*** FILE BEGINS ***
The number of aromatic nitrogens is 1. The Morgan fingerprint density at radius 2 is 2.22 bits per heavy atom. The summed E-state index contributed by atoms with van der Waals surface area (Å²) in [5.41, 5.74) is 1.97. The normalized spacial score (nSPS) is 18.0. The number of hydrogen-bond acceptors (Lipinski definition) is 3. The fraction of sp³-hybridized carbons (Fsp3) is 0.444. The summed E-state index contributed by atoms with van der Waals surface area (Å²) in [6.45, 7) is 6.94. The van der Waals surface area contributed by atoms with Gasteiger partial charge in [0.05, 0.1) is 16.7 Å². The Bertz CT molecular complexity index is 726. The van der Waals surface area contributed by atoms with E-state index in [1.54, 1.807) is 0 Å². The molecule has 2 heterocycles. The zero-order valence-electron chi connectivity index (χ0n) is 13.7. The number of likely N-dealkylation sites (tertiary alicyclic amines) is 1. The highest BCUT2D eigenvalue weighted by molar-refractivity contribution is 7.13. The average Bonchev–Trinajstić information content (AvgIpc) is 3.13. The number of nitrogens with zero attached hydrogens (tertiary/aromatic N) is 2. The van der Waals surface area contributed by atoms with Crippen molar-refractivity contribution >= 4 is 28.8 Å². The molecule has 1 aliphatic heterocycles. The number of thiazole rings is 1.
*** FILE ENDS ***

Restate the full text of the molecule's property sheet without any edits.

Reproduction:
The number of aromatic nitrogens is 1. The Morgan fingerprint density at radius 2 is 2.22 bits per heavy atom. The summed E-state index contributed by atoms with van der Waals surface area (Å²) in [5.41, 5.74) is 1.97. The normalized spacial score (nSPS) is 18.0. The number of hydrogen-bond acceptors (Lipinski definition) is 3. The fraction of sp³-hybridized carbons (Fsp3) is 0.444. The summed E-state index contributed by atoms with van der Waals surface area (Å²) in [6.45, 7) is 6.94. The van der Waals surface area contributed by atoms with Gasteiger partial charge in [0.05, 0.1) is 16.7 Å². The Bertz CT molecular complexity index is 726. The van der Waals surface area contributed by atoms with E-state index in [1.54, 1.807) is 0 Å². The molecule has 2 heterocycles. The zero-order valence-electron chi connectivity index (χ0n) is 13.7. The number of likely N-dealkylation sites (tertiary alicyclic amines) is 1. The highest BCUT2D eigenvalue weighted by molar-refractivity contribution is 7.13. The average Bonchev–Trinajstić information content (AvgIpc) is 3.13. The number of nitrogens with zero attached hydrogens (tertiary/aromatic N) is 2. The van der Waals surface area contributed by atoms with Crippen molar-refractivity contribution >= 4 is 28.8 Å². The molecule has 1 aliphatic heterocycles. The number of thiazole rings is 1.